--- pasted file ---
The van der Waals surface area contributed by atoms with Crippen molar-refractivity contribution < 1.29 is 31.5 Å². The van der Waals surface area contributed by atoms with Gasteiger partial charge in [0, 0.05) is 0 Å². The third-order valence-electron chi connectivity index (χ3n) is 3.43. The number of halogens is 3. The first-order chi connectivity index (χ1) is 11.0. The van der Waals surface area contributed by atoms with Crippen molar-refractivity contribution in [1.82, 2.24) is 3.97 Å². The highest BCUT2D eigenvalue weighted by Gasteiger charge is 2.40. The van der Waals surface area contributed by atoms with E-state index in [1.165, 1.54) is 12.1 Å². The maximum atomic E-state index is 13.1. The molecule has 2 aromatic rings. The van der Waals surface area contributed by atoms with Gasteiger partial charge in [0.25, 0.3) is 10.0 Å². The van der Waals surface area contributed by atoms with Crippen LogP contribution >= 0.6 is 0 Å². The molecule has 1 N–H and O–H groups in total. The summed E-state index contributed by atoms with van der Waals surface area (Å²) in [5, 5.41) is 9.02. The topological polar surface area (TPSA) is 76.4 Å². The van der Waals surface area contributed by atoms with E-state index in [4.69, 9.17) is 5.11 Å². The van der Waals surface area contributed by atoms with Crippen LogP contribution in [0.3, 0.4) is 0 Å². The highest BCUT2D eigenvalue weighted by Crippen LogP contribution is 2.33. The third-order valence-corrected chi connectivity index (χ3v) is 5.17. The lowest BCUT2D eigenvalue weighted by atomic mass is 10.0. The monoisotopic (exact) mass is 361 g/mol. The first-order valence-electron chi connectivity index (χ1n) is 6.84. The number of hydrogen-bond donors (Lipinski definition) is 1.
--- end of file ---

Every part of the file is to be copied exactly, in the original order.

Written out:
The van der Waals surface area contributed by atoms with Crippen molar-refractivity contribution < 1.29 is 31.5 Å². The van der Waals surface area contributed by atoms with Gasteiger partial charge in [0, 0.05) is 0 Å². The third-order valence-electron chi connectivity index (χ3n) is 3.43. The number of halogens is 3. The first-order chi connectivity index (χ1) is 11.0. The van der Waals surface area contributed by atoms with Crippen molar-refractivity contribution in [1.82, 2.24) is 3.97 Å². The highest BCUT2D eigenvalue weighted by Gasteiger charge is 2.40. The van der Waals surface area contributed by atoms with E-state index in [1.165, 1.54) is 12.1 Å². The maximum atomic E-state index is 13.1. The molecule has 2 aromatic rings. The van der Waals surface area contributed by atoms with Gasteiger partial charge in [0.25, 0.3) is 10.0 Å². The van der Waals surface area contributed by atoms with Crippen LogP contribution >= 0.6 is 0 Å². The molecule has 1 N–H and O–H groups in total. The summed E-state index contributed by atoms with van der Waals surface area (Å²) in [5, 5.41) is 9.02. The topological polar surface area (TPSA) is 76.4 Å². The van der Waals surface area contributed by atoms with E-state index in [4.69, 9.17) is 5.11 Å². The van der Waals surface area contributed by atoms with Crippen LogP contribution in [0.3, 0.4) is 0 Å². The highest BCUT2D eigenvalue weighted by Crippen LogP contribution is 2.33. The third-order valence-corrected chi connectivity index (χ3v) is 5.17. The lowest BCUT2D eigenvalue weighted by atomic mass is 10.0. The monoisotopic (exact) mass is 361 g/mol. The first-order valence-electron chi connectivity index (χ1n) is 6.84. The number of hydrogen-bond donors (Lipinski definition) is 1.